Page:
And so people are trying their best to use whatever rights they have right now to exercise their religious freedom. But of course, it is a concern.
Are there prominent Hong Kong Christians who believe that a closer relationship between Hong Kong and mainland China is a good thing?
Ann Gillian: Yes, definitely. So most prominently is the Anglican Archbishop, and there’s also the provincial secretary of the Anglican church. And so this is not to say that everyone in the Anglican church believes this or agrees with these leaders.
But they enjoy a close relationship with the Chinese government, the way they see it is that they are doing the slow work. And being able to liaise with the Chinese government enables them to continue their education, and their social welfare work in Hong Kong and possibly in China, and to be able to advocate for those who are in China.
And so they're doing work there that's not seen in the general public for obvious reasons because to advocate for other pastors in China would mean that this is not something that they could broadcast to the world. So that's how they see their work.
The way I see it is that everybody’s reality is informed by their experience. And so their experience informs this particular reality, just as protesters who have been in the front line and have been pepper sprayed have a different reality.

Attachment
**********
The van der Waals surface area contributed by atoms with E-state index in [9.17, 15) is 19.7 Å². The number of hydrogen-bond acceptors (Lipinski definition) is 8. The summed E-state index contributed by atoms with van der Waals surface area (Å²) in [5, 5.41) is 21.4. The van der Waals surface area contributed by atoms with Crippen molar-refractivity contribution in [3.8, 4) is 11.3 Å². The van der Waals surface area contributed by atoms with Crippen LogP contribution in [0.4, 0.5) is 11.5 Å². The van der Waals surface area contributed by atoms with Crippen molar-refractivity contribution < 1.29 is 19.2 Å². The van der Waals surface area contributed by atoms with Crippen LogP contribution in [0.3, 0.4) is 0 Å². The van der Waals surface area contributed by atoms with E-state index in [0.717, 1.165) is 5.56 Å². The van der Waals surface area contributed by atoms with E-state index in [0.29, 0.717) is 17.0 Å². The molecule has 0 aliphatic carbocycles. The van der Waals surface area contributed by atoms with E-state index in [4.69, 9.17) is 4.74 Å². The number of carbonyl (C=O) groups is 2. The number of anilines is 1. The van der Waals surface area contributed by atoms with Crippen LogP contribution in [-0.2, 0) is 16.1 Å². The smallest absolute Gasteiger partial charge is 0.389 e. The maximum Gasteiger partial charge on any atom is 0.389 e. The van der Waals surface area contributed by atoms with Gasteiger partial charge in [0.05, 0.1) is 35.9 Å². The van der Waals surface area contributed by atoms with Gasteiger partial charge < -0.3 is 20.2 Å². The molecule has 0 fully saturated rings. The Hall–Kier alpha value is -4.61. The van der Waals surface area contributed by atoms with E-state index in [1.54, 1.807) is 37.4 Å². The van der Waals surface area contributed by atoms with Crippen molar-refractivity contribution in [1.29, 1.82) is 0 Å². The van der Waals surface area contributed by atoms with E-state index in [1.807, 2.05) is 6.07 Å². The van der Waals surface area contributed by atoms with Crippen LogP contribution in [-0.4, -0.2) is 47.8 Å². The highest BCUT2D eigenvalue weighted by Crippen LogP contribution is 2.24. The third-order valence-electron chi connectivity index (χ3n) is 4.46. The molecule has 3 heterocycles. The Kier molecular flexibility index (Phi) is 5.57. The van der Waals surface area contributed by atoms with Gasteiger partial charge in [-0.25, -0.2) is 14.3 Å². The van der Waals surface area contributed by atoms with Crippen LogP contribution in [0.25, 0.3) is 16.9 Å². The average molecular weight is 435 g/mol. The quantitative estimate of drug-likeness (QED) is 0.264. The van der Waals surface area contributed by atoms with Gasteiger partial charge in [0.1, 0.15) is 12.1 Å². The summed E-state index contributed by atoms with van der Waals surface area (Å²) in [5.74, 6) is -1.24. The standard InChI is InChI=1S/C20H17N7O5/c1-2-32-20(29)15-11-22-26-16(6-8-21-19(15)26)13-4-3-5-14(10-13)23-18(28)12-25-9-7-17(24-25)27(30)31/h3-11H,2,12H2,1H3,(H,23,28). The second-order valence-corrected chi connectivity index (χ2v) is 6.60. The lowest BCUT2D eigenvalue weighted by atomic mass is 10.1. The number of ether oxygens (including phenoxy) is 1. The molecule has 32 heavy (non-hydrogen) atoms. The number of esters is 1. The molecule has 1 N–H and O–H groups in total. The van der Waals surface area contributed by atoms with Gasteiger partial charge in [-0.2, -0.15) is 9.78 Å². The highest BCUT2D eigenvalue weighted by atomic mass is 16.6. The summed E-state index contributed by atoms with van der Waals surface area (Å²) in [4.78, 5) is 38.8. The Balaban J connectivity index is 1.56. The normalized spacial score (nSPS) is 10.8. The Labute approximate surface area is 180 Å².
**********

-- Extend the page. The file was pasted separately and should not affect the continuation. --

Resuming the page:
Are there any pastors, writers, or theologians who are emerging as voices amid all of this that people are rallying to, reading, passing around, and discussing?
Ann Gillian: One would be John Chan, who is the founder of Flow Church, which is one of the churches that started after the Umbrella Movement. He’s also a theology professor at a local seminary and he writes on Facebook. And he's also a millennial, so he writes in a way that's assessable for millennials.
As we wrap our conversation, would you be willing to share a couple of things that our listeners should be praying for in Hong Kong and especially the church in Hong Kong?
Ann Gillian: It would be great if your listeners could pray for guidance and clarity for church leaders and Christians in Hong Kong and how we're going to walk this path. Because I honestly have no idea what's going to happen next. And I think there is also a general sense of weariness and dread on what’s going to happen. And obviously, this is entirely out of our control. And so there's nothing else we can rely on, except for God.